1. Driving Forces

In a Spring application, injecting one bean into another bean is very common. However, sometimes it’s desirable to inject a bean into an ordinary object. For instance, we may want to obtain references to services from within an entity object.

Fortunately, achieving that isn’t as hard as it might look. The following sections will present how to do so using the @Configurable annotation and an AspectJ weaver.

2. The @Configurable Annotation

This annotation allows instances of the decorated class to hold references to Spring beans.

2.1. Defining and Registering a Spring Bean

Before covering the @Configurable annotation, let’s set up a Spring bean definition:

public class IdService {
    private static int count;

    int generateId() {
        return ++count;

This class is decorated with the @Service annotation; hence it can be registered with a Spring context via component scanning.

Here’s a simple configuration class enabling that mechanism:

public class AspectJConfig {

2.2. Using @Configurable

In its simplest form, we can use @Configurable without any element:

public class PersonObject {
    private int id;
    private String name;

    public PersonObject(String name) {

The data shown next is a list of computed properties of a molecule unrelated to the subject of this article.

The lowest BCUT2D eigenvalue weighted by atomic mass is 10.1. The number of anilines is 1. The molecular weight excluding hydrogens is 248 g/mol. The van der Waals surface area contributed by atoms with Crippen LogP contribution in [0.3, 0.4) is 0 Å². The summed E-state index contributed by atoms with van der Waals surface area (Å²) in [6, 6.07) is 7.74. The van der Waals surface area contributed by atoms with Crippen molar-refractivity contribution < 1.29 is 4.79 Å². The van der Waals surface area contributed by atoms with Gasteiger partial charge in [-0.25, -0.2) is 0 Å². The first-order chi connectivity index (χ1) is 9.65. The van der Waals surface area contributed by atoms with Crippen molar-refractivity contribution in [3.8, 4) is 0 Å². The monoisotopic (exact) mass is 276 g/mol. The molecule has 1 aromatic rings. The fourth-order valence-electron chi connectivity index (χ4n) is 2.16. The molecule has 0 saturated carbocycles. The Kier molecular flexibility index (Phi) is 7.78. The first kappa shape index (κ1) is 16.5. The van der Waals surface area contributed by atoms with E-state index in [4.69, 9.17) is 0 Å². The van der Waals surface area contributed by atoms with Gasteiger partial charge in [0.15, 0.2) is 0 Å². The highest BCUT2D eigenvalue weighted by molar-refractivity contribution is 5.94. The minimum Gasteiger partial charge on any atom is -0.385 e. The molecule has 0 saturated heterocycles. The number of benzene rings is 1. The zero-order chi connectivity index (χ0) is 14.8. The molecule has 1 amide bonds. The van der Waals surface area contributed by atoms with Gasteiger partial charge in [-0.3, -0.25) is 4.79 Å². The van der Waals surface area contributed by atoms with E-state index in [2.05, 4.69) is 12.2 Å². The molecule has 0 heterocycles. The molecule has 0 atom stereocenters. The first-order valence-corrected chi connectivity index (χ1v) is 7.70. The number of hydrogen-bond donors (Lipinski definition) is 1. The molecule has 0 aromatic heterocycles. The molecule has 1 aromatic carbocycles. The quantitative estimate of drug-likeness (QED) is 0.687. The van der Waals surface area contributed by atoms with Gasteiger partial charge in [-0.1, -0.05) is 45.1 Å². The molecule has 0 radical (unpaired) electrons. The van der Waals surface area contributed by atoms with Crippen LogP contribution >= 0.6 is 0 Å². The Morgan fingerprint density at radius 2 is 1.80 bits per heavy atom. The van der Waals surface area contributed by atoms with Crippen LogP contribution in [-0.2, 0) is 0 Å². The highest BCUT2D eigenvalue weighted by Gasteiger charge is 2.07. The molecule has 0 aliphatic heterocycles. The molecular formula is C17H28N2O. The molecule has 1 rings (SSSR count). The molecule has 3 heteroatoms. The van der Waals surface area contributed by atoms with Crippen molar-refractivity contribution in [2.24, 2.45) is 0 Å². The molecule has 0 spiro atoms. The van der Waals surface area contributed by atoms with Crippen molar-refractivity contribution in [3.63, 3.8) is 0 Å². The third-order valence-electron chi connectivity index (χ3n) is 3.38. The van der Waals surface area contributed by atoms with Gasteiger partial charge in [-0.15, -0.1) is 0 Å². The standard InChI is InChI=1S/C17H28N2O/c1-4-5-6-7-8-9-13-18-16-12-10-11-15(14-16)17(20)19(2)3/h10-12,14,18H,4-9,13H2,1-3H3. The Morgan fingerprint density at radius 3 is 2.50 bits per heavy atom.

this.name = name;

    // getters and other code shown in the next subsection

The @Configurable annotation, in this case, marks the PersonObject class as being eligible for Spring-driven configuration.

2.3. Injecting a Spring Bean into an Unmanaged Object

We can inject IdService into PersonObject, just as we would in any Spring bean:

public class PersonObject {
    private IdService idService;

    // fields, constructor and getters - shown in the previous subsection

    void generateId() {
        this.id = idService.generateId();

However, an annotation is only useful if recognized and processed by a handler. This is where AspectJ weaver comes into play. Specifically, the AnnotationBeanConfigurerAspect will act on the presence of @Configurable and does necessary processing.

3. Enabling AspectJ Weaving

3.1. Plugin Declaration

To enable AspectJ weaving, we need the AspectJ Maven plugin first:

    <!-- configuration and executions -->

And it requires some additional configuration:


The first required element is complianceLevel. A value of 17 sets both the source and target JDK versions to 17.

To inject a bean into an unmanaged object, we must rely on the AnnotationBeanConfigurerAspect class provided in the spring-aspects.jar. Since this is a pre-compiled aspect, we would need to add the containing artifact to the plugin configuration.

Note that such a referenced artifact must exist as a dependency in the project:


We can find the latest version of spring-aspects on Maven Central.

3.2. Plugin Execution

To instruct the plugin to weave all relevant classes, we need this executions configuration:


Notice the plugin’s compile goal binds to the compile lifecycle phase by default.

3.3. Bean Configuration

The last step to enable AspectJ weaving is to add @EnableSpringConfigured to the configuration class: